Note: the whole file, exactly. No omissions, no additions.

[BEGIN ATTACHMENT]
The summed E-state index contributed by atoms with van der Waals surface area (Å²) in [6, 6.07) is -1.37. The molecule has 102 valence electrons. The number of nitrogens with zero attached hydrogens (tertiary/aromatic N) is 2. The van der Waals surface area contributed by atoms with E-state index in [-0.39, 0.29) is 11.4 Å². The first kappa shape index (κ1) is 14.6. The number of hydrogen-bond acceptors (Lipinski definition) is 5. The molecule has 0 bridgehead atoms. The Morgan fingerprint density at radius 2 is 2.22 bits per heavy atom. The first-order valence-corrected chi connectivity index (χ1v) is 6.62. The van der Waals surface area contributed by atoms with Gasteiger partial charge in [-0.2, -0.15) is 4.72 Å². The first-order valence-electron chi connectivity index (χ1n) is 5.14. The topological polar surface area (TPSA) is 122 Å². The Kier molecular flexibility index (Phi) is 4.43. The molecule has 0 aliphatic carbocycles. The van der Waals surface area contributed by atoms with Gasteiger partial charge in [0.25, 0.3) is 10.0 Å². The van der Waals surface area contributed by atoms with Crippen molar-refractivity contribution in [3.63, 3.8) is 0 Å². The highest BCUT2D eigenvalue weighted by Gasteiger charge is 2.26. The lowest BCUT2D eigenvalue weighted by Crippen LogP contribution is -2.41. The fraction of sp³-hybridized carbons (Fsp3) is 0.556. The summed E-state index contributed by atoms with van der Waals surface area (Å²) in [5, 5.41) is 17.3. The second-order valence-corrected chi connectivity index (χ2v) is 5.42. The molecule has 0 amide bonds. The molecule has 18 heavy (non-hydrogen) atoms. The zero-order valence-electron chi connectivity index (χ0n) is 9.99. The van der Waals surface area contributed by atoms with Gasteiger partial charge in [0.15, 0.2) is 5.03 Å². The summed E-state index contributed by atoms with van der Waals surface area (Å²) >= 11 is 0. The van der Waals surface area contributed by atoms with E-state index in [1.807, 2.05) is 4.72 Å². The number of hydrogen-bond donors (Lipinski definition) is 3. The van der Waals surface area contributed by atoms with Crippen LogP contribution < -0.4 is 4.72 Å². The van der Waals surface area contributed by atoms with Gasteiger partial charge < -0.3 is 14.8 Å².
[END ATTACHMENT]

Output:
The summed E-state index contributed by atoms with van der Waals surface area (Å²) in [6, 6.07) is -1.37. The molecule has 102 valence electrons. The number of nitrogens with zero attached hydrogens (tertiary/aromatic N) is 2. The van der Waals surface area contributed by atoms with E-state index in [-0.39, 0.29) is 11.4 Å². The first kappa shape index (κ1) is 14.6. The number of hydrogen-bond acceptors (Lipinski definition) is 5. The molecule has 0 bridgehead atoms. The Morgan fingerprint density at radius 2 is 2.22 bits per heavy atom. The first-order valence-corrected chi connectivity index (χ1v) is 6.62. The van der Waals surface area contributed by atoms with Gasteiger partial charge in [-0.2, -0.15) is 4.72 Å². The first-order valence-electron chi connectivity index (χ1n) is 5.14. The topological polar surface area (TPSA) is 122 Å². The Kier molecular flexibility index (Phi) is 4.43. The molecule has 0 aliphatic carbocycles. The van der Waals surface area contributed by atoms with Gasteiger partial charge in [0.25, 0.3) is 10.0 Å². The van der Waals surface area contributed by atoms with Crippen molar-refractivity contribution in [3.63, 3.8) is 0 Å². The highest BCUT2D eigenvalue weighted by Gasteiger charge is 2.26. The lowest BCUT2D eigenvalue weighted by Crippen LogP contribution is -2.41. The fraction of sp³-hybridized carbons (Fsp3) is 0.556. The summed E-state index contributed by atoms with van der Waals surface area (Å²) in [5, 5.41) is 17.3. The second-order valence-corrected chi connectivity index (χ2v) is 5.42. The molecule has 0 amide bonds. The molecule has 18 heavy (non-hydrogen) atoms. The zero-order valence-electron chi connectivity index (χ0n) is 9.99. The van der Waals surface area contributed by atoms with Gasteiger partial charge in [0.15, 0.2) is 5.03 Å². The summed E-state index contributed by atoms with van der Waals surface area (Å²) >= 11 is 0. The van der Waals surface area contributed by atoms with E-state index in [1.807, 2.05) is 4.72 Å². The number of hydrogen-bond donors (Lipinski definition) is 3. The van der Waals surface area contributed by atoms with Crippen LogP contribution < -0.4 is 4.72 Å². The van der Waals surface area contributed by atoms with Gasteiger partial charge < -0.3 is 14.8 Å².